The Changing Landscape of Mission Hospitals

The Christian mission hospital has been central in the health mission movement. They have provided healthcare to the underserved and the unreached and trained cadres of health workers.  To this day mission hospitals remain an important part of the delivery of health care to populations in many low- and middle-income countries, complementing national health care systems.

As acknowledged in the Lancet series on faith-based healthcare in 2015, many of these facilities have focussed on providing services to hard-to-reach populations, to the poor and to fragile or weakened health systems. The authors also noted the role of mobilization and support of volunteers, and innovative fee structures and governance approaches.

However, the environment in which these hospitals exist has changed dramatically over the last few decades including the following:

  • Increasing government regulations and enforcement or expectations that they will integrate with or work under government control
  • An expectation that hospitals should offer specialty and subspecialty services supported by the necessary specialist staff
  • From less reliance on foreign missionaries, who in some places have been unable to obtain visas, to increased reliance on locally trained health workers for hospital staff and leadership
  • Increased options for faith-inspired healthcare workers to work in and to improve government hospitals and/or corporate hospitals
  • Changing financial models from dependence on foreign donations towards dependence on patient fees, government funds or even business models.

These faith-based healthcare institutions face additional challenges such as unpredictable financing, religious opposition, variable governance and priorities that may differ from national health systems.   Many mission hospitals have had difficulty in adapting to this changing environment and many have shut down.  For example, in India there were around 700 protestant mission hospitals at independence in 1947 and this has fallen to around 200 (personal correspondence, Vinod Shah).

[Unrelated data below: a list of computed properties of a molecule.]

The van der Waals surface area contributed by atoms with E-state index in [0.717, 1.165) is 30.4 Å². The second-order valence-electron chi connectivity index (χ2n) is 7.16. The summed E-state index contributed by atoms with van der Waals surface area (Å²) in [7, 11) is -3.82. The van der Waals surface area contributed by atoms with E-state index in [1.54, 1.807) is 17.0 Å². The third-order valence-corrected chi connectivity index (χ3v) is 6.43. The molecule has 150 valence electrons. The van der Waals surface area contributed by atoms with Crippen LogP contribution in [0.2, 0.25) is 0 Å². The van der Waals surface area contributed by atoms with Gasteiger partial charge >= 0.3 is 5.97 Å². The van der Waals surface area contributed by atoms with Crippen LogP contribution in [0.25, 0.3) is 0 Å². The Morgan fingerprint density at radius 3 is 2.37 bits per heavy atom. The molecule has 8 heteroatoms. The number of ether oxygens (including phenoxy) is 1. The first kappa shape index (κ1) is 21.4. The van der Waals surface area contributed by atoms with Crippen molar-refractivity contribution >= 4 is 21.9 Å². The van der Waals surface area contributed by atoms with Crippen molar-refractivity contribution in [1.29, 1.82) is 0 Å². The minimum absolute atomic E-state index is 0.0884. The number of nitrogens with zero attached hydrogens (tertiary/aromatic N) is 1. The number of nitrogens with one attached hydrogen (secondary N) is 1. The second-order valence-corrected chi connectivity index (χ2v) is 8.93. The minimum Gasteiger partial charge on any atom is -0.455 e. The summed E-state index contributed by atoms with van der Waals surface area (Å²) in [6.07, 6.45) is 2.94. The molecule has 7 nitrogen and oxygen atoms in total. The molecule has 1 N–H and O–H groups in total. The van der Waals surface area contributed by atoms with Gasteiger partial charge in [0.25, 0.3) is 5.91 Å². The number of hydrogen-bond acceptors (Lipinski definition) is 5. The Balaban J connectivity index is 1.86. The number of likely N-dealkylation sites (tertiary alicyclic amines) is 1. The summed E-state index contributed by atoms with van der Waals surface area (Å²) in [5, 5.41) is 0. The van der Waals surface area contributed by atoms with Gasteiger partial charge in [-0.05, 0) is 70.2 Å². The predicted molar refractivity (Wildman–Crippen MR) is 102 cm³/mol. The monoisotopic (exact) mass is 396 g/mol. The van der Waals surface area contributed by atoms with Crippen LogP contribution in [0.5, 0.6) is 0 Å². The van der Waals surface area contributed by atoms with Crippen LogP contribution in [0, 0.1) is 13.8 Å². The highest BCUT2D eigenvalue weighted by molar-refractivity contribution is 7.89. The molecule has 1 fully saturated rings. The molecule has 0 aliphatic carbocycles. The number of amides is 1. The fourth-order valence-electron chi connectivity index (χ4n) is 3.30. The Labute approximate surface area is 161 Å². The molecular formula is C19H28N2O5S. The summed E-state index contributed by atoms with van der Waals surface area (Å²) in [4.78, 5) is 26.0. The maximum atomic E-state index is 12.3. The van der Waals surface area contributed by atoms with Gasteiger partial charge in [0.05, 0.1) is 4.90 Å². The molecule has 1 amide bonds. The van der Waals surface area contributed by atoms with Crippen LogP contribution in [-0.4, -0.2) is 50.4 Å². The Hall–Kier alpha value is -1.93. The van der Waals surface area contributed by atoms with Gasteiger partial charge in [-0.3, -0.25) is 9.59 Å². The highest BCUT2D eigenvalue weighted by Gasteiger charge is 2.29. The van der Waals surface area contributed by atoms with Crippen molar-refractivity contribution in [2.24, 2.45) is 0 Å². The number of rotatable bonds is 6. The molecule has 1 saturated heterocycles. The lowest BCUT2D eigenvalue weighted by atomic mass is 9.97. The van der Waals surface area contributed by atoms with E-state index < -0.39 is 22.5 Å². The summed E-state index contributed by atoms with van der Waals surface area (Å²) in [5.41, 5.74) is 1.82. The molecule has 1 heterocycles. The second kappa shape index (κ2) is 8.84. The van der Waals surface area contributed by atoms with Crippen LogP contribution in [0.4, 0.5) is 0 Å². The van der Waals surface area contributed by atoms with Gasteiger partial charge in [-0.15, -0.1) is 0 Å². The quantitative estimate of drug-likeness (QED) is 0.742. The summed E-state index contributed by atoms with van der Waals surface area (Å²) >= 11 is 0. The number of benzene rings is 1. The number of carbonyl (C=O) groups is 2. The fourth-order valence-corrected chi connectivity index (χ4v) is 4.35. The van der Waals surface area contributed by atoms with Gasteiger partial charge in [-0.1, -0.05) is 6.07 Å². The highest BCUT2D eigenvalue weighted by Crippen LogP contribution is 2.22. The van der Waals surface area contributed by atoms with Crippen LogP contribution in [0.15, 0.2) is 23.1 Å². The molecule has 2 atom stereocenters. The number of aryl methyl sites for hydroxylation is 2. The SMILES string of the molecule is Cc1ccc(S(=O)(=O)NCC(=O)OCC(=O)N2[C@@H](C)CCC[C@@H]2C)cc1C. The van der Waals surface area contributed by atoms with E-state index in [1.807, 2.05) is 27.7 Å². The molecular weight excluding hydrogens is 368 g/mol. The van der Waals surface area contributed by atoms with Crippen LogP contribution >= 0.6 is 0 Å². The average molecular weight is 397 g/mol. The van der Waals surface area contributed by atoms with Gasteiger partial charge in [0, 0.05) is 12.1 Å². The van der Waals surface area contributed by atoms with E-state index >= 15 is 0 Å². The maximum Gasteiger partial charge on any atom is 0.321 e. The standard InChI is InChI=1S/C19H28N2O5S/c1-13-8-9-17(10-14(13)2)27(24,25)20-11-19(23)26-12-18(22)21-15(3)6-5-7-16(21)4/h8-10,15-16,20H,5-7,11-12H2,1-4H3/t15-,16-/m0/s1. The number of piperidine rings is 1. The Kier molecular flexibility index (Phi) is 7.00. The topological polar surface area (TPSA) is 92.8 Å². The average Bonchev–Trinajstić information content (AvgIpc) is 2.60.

With this background, we seek submissions that will fill this important gap in the literature, suggest better health outcomes and improve our understanding of mission hospitals by addressing the following:

  • The transition of past, current and future roles, and the uniqueness of these roles.
  • The relevance of mission hospitals to meet the SDGs, and their importance for world mission objectives.
  • Redefining the purposes and practises of mission hospital facilitates; adaptation to include community-based programs, education, public health initiatives or sub-specialising.
  • What can be done to promote sustainability of medical mission hospitals, the promotion of research evidence-based quality, chaplaincy, and the inclusiveness of provision of services to the poor.
  • The role of foreign entities in supporting existing mission hospitals.

Deadline for submissions for this theme issue 31 March 2020.

Reference:

Faith-based health-care. Lancet series. Available from: https://www.thelancet.com/series/faith-based-health-care

Olivier J, Tsimpo C, Gemignani R, Shojo M, Coulombe M, Dimmock F, et al. Understanding the roles of faith-based health-care providers in Africa: review of the evidence with a focus on magnitude, reach, cost, and satisfaction. Lancet 386(10005) 31 Oct 2015. https://doi.org/10.1016/S0140-6736(15)60251-3 

Green A, Shaw J, Dimmock F, Conn C.  A shared mission? Changing relationships between government and church health services in Africa. Int J Health Plann Manage. 2002; 17: 333–353. https://doi.org/10.1002/hpm.685

Palmer JJ, Gilbert A, Choy M, Blanchet K. Circumventing 'free care' and 'shouting louder': using a health systems approach to study eye health system sustainability in government and mission facilities of north-west Tanzania. Health Res Policy Syst. 2016;14(1):68. Published 2016 Sep 9. https://doi.org/10.1186/s12961-016-0137-9